Gesture recognition The tracking system detects 3D orientation and 3D position of the hands and finger configuration. The system is currently being tested privately but would be available for more widespread use in a few months, according to Wang. The colors are printed on a Lycra fabric glove that contains no sensors. The unique color pattern is designed to help robust tracking of the hand. © 2010 PhysOrg.com Video demonstrates real-time hand tracking with a color glove. Credit: MIT Explore further System can also be used as an input device for desktop virtual reality. Credit: MIT Gesture tracking gloves have been around since 1987, however the high cost has prevented this technology from becoming popular. VPL Data glove was introduced in 1987 and used fiber-optic sensors for tracking finger movements. A pair of these gloves ranges from about $1,300 all the way up to $40,000 for a high end system with force feedback. The high costs have limited the hand-gesture tracking to high-end applications in the computer animation, engineering and science. Wang also stated that the gesture tracking system isn’t up to the same accuracy as a mouse or touch screen however it could enhance gaming systems, such as Microsoft Kinect, to support hand gestures. Gaming is only the beginning and we can expect gesture-driven computing to thrive in the long run. (PhysOrg.com) — Researchers at MIT have developed software that can track a Lycra fabric glove with a special color pattern. Using only a cheap web camera equipped with a wide angle lens, the software can track hand gestures. Citation: Gestural hand-tracking interface being developed by MIT researchers (w/ video) (2010, September 14) retrieved 18 August 2019 from https://phys.org/news/2010-09-gestural-hand-tracking-interface-mit-video.html This document is subject to copyright. Apart from any fair dealing for the purpose of private study or research, no part may be reproduced without the written permission. The content is provided for information purposes only. More information: Real-time Hand-trackingVia: Computing Now Wang and MIT associate professor Jovan Popavic have developed gesture-recognition algorithms that are more efficient by reducing gestures to 40 by 40 pixels. Unique patterns are then generated from the layout of the Lycra glove with specially placed color splotches.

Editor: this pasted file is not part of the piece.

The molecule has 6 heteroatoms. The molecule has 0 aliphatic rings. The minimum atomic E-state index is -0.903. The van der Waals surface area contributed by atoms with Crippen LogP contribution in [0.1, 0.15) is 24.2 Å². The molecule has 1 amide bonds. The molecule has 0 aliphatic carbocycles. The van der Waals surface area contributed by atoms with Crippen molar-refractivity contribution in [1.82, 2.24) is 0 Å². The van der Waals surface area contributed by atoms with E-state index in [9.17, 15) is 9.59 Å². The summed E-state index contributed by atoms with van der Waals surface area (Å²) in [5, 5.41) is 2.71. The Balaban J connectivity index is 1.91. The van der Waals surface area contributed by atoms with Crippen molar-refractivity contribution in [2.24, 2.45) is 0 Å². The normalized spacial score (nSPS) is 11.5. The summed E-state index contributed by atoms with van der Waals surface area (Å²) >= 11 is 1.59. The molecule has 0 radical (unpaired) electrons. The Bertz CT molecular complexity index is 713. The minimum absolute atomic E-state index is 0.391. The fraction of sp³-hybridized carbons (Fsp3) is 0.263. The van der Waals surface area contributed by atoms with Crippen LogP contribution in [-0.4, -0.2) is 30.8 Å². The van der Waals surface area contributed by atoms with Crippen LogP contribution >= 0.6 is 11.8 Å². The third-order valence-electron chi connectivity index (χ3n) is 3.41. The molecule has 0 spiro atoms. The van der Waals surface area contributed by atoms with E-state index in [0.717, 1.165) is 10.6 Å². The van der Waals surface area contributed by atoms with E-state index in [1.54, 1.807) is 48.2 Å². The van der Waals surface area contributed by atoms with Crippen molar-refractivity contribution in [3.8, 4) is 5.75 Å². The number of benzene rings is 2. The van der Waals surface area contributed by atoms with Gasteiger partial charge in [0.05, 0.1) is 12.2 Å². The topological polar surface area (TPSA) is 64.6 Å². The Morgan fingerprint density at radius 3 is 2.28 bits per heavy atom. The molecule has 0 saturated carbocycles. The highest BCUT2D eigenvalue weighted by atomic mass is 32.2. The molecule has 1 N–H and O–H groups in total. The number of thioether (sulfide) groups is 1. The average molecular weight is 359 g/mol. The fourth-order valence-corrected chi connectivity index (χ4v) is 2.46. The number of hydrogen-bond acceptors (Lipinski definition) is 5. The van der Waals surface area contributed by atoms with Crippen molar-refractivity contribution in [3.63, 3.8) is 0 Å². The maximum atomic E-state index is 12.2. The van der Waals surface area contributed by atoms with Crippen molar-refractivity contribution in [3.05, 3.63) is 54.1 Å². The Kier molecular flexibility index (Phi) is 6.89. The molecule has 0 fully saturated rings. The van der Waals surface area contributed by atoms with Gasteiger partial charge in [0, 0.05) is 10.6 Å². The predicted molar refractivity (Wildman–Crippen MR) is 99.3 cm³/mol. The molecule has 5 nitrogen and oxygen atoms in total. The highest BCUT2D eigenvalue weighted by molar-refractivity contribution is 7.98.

Journal information: Nature © 2015 Phys.org Explore further (Phys.org)—A team of researchers from institutions in the U.K. and Switzerland has identified a protein that is heavily involved in entrainment in fruit fly brains as part of coordinating the circadian clock. In their paper published in the journal Nature, the team describes how they engineered mutant flies to express differing amounts of the protein Ionotropic Receptor 25a, aka, IR25a and then tested the ability of the flies to adjust to light and temperature fluctuations. François Rouyer and Abhishek Chatterjee with Institut des Neurosciences Université Paris-Sud, offer a News & Views piece on the work done by the team in a companion piece published in the same journal edition. Citation: Protein involved in temperature entrainment of brain for circadian clock in fruit fly identified (2015, November 19) retrieved 18 August 2019 from https://phys.org/news/2015-11-protein-involved-temperature-entrainment-brain.html Fruit fly. Credit: John Tann/Wikipedia Molecular features of the circadian clock system in fruit flies More information: Chenghao Chen et al. Drosophila Ionotropic Receptor 25a mediates circadian clock resetting by temperature, Nature (2015). DOI: 10.1038/nature16148AbstractCircadian clocks are endogenous timers adjusting behaviour and physiology with the solar day. Synchronized circadian clocks improve fitness and are crucial for our physical and mental well-being3. Visual and non-visual photoreceptors are responsible for synchronizing circadian clocks to light, but clock-resetting is also achieved by alternating day and night temperatures with only 2–4 °C difference. This temperature sensitivity is remarkable considering that the circadian clock period (~24 h) is largely independent of surrounding ambient temperatures. Here we show that Drosophila Ionotropic Receptor 25a (IR25a) is required for behavioural synchronization to low-amplitude temperature cycles. This channel is expressed in sensory neurons of internal stretch receptors previously implicated in temperature synchronization of the circadian clock9. IR25a is required for temperature-synchronized clock protein oscillations in subsets of central clock neurons. Extracellular leg nerve recordings reveal temperature- and IR25a-dependent sensory responses, and IR25a misexpression confers temperature-dependent firing of heterologous neurons. We propose that IR25a is part of an input pathway to the circadian clock that detects small temperature differences. This pathway operates in the absence of known ‘hot’ and ‘cold’ sensors in the Drosophila antenna, revealing the existence of novel periphery-to-brain temperature signalling channels. As most are aware, the circadian clock allows organisms to adjust their biological processes to the day-night cycle. Prior research has shown, as Rouyer and Chatterjee point out, that the clock is most heavily influenced by changes in light and temperature, but just how this occurs is still not well understood. To learn more, the researchers looked at the fruit fly, because of its simpler biology. Prior research with the tiny flies has shown that their circadian clock works in two ways—their outer organs respond directly to changes in light and temperature and their brains respond indirectly. The researchers set out to learn more about the indirect means by which the brain is caused to adjust, a process known as entrainment.Scientists have known for some time that IR25a plays a role in odor reception in fruit flies, and because it interacts with the Nocte protein (the expression of which is known to be involved in the development of organs that respond to light and temperature), the researchers suspected it may play a role in brain entrainment as well. To find out they engineered fruit flies that lacked the protein and then subjected them (and non-mutant control groups) to tests that involved both large and small light and temperature fluctuations. Their results showed that the mutant flies were still able to modify their clocks when the variations of either were large, but not when the temperature variations were small, suggesting that IR25a was necessary for adapting to such changes. The team also looked at the oscillations of the proteins that are known to make up the circadian clock in the mutant flies and found that they had become defective during small variation temperature changes. The findings by the team suggest that IR25a plays a key role in entrainment in the brains of fruit flies for small temperature fluctuations. This document is subject to copyright. Apart from any fair dealing for the purpose of private study or research, no part may be reproduced without the written permission. The content is provided for information purposes only.